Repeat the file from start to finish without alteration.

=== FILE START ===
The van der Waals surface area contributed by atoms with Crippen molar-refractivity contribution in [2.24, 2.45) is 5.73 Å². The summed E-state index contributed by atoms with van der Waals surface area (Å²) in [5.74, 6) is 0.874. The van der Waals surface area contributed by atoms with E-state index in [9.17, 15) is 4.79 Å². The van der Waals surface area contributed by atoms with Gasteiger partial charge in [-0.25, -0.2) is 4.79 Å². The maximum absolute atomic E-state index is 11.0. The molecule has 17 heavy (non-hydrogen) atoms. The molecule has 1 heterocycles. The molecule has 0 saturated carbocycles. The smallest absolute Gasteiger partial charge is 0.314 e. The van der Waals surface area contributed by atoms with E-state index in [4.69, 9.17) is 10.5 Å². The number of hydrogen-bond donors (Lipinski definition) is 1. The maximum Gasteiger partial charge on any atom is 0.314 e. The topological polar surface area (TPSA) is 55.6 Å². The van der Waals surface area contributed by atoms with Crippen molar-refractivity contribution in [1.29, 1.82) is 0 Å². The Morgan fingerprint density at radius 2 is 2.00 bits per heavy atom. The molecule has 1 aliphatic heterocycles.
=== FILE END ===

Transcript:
The van der Waals surface area contributed by atoms with Crippen molar-refractivity contribution in [2.24, 2.45) is 5.73 Å². The summed E-state index contributed by atoms with van der Waals surface area (Å²) in [5.74, 6) is 0.874. The van der Waals surface area contributed by atoms with E-state index in [9.17, 15) is 4.79 Å². The van der Waals surface area contributed by atoms with Gasteiger partial charge in [-0.25, -0.2) is 4.79 Å². The maximum absolute atomic E-state index is 11.0. The molecule has 17 heavy (non-hydrogen) atoms. The molecule has 1 heterocycles. The molecule has 0 saturated carbocycles. The smallest absolute Gasteiger partial charge is 0.314 e. The van der Waals surface area contributed by atoms with E-state index in [4.69, 9.17) is 10.5 Å². The number of hydrogen-bond donors (Lipinski definition) is 1. The maximum Gasteiger partial charge on any atom is 0.314 e. The topological polar surface area (TPSA) is 55.6 Å². The van der Waals surface area contributed by atoms with Crippen molar-refractivity contribution in [1.29, 1.82) is 0 Å². The Morgan fingerprint density at radius 2 is 2.00 bits per heavy atom. The molecule has 1 aliphatic heterocycles.